Unfortunately, it lacks an in-body stabilization feature, making it tricky to snap clear photos at long focal lengths without using a tripod. It also only has one UHS-II SD card slot, which might be an annoyance if you want a live backup of your work or plan on recording long high-resolution videos that can fill a single card very quickly. Also, its APS-C sensor doesn't quite offer the same level of low-light performance in photography compared to full-frame alternatives like the Canon EOS 6D Mark II, though the latter is notably bulkier and lacks many of the 90D's more advanced video features. Otherwise, this camera's overall versatility makes it a suitable option for a wide range of creative work.

    See our review

  3. Best Canon Camera For Vlogging

    7.2
    Travel Photography
    7.5
    Landscape Photography
    7.1
    Sport & Wildlife Photography
    7.7
    Vlogging
    5.9
    Studio Video
    4.8
    Action Video
    Body Type
    Compact
    Mirrorless
    Yes
    Sensor Size
    1-inch
    Tested Lens
    Built-In Lens

    The best canon camera for vlogging that we've tested is the Canon PowerShot G7 X Mark III. This point-and-shoot camera features a built-in livestreaming function that allows you to stream directly to YouTube, though we haven't tested this function. It's very compact and lightweight, which makes it easy to carry around for long recording sessions. The touchscreen interface that you can flip upwards, allowing you to see what's recording even when the camera is in a selfie position. You can shoot 4k video at up to 30 fps without a crop, and the camera does an excellent job of smoothing out camera shake in handheld video no matter what resolution you choose to record in.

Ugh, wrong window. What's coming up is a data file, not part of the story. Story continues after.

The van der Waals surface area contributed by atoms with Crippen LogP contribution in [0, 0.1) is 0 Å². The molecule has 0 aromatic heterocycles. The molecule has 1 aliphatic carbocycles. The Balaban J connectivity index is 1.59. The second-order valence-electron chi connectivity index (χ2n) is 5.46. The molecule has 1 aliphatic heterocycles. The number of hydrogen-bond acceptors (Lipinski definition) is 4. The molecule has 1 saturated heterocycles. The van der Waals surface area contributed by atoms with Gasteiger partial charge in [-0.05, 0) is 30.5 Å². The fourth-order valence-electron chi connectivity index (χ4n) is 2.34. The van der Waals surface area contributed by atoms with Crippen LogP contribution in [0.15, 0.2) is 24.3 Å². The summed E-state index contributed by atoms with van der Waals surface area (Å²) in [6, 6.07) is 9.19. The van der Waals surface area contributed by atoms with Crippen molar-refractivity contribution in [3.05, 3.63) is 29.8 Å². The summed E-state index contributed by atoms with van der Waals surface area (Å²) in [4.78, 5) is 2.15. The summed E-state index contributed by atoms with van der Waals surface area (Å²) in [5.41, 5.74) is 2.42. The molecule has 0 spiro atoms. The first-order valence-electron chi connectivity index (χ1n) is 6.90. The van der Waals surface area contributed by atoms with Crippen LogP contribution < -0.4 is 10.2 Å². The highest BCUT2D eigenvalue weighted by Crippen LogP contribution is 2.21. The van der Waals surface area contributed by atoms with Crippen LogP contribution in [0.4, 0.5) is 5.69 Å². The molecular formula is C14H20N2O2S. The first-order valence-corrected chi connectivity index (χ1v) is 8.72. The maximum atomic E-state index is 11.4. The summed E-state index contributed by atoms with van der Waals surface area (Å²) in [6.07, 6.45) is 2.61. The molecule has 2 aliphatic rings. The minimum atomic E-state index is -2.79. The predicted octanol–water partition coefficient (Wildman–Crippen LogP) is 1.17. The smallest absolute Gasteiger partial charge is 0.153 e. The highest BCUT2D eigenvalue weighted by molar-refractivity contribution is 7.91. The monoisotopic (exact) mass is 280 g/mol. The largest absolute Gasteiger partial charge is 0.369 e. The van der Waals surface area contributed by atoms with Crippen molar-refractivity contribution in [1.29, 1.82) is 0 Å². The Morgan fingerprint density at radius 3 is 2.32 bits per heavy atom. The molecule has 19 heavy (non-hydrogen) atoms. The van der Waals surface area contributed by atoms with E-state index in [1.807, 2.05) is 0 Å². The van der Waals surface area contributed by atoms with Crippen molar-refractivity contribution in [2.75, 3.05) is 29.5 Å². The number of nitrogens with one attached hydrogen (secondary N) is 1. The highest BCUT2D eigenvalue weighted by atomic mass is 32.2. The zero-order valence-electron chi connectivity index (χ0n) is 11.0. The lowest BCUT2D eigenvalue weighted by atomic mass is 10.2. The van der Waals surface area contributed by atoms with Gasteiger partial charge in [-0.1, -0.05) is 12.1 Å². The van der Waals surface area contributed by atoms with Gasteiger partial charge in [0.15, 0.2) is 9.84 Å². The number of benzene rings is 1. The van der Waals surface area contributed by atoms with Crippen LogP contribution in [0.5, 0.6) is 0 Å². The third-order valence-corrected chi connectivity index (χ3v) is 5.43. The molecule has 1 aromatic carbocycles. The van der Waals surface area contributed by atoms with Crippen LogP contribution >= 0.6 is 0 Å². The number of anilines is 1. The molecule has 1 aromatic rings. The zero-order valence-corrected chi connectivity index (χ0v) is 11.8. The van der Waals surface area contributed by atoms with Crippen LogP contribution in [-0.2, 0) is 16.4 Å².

Unfortunately, like many compact cameras, it can overheat very easily when shooting 4k video, so it might be best to stick to shooting in FHD if you plan on recording for extended periods. Also, depending on your usage habits and choice of settings, its battery life is short. If you'd like to use the camera as it charges, you can purchase the PD-E1 USB Power Adapter at an additional cost. Video quality is also somewhat soft and noisy, even when shooting in well-lit environments. The Canon EOS M200 is a viable alternative if you want an interchangeable-lens mirrorless camera with better battery performance and video quality, though it lacks a livestreaming feature. Overall, if you're looking for a highly portable camera that's a good fit for vlogging, the G7 is a good choice.

    See our review

  4. Best Canon Camera For Beginners

    7.7
    Travel Photography
    7.6
    Landscape Photography
    7.3
    Sport & Wildlife Photography
    7.5
    Vlogging
    6.6
    Studio Video
    4.1
    Action Video
    Body Type
    DSLR
    Mirrorless
    Yes
    Sensor Size
    APS-C
    Tested Lens
    Canon EF-M 15-45mm f/3.5-6.3 IS STM

    The best Canon Camera for beginners that we've tested is the Canon EOS M50. This compact interchangeable-lens mirrorless camera has a responsive fully-articulated touch screen interface. In Live View mode, you can tap on it to snap photos or adjust your focus point, and you can use it to navigate its highly intuitive menu system, which also features a built-in guide mode to explain some core features to novice users. The camera itself is also very lightweight and quite comfortable to operate, so it's a good fit for long days on the go. Image quality is very good out-of-the-box, and its autofocus system is quite effective at tracking subjects in still photography and FHD video. You can also pair the camera with your smartphone through the Canon Camera Connect App or share photos with other devices over Wi-Fi.

    Unfortunately, its video recording capabilities in 4k are poor, as it can only shoot at up to 24 fps in this resolution with a severe 1.58x crop. Autofocus tracking and stabilization capability also degrade significantly compared to the camera's performance in FHD video. Videos recorded in either resolution also look soft and somewhat noisy when shooting in low-light environments. In addition, depending on your usage habits and choice of settings, its battery life is unimpressive. If you're looking for a beginner-friendly camera with longer battery life and don't mind the bulkier design of a traditional DSLR, the Canon EOS Rebel T8i is a solid alternative. Otherwise, the M50 is a good choice for novice photographers and videographers.